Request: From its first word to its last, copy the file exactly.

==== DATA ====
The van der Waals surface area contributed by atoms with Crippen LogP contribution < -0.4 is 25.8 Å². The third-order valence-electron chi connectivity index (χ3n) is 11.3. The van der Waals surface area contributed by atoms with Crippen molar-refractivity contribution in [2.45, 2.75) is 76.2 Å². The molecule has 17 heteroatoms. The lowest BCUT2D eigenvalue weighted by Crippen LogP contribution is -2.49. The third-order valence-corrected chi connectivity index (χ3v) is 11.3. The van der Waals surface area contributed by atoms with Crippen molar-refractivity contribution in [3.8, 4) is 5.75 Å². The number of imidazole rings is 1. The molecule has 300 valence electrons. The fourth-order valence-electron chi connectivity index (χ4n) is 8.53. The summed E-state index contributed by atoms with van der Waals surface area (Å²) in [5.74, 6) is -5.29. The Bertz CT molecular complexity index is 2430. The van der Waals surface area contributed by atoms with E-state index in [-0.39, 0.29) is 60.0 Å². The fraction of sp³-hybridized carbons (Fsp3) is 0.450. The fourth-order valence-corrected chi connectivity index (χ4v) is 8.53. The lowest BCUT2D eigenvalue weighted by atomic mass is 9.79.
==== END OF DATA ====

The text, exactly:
The van der Waals surface area contributed by atoms with Crippen LogP contribution < -0.4 is 25.8 Å². The third-order valence-electron chi connectivity index (χ3n) is 11.3. The van der Waals surface area contributed by atoms with Crippen molar-refractivity contribution in [2.45, 2.75) is 76.2 Å². The molecule has 17 heteroatoms. The lowest BCUT2D eigenvalue weighted by Crippen LogP contribution is -2.49. The third-order valence-corrected chi connectivity index (χ3v) is 11.3. The van der Waals surface area contributed by atoms with Crippen molar-refractivity contribution in [3.8, 4) is 5.75 Å². The number of imidazole rings is 1. The molecule has 300 valence electrons. The fourth-order valence-electron chi connectivity index (χ4n) is 8.53. The summed E-state index contributed by atoms with van der Waals surface area (Å²) in [5.74, 6) is -5.29. The Bertz CT molecular complexity index is 2430. The van der Waals surface area contributed by atoms with E-state index in [-0.39, 0.29) is 60.0 Å². The fraction of sp³-hybridized carbons (Fsp3) is 0.450. The fourth-order valence-corrected chi connectivity index (χ4v) is 8.53. The lowest BCUT2D eigenvalue weighted by atomic mass is 9.79.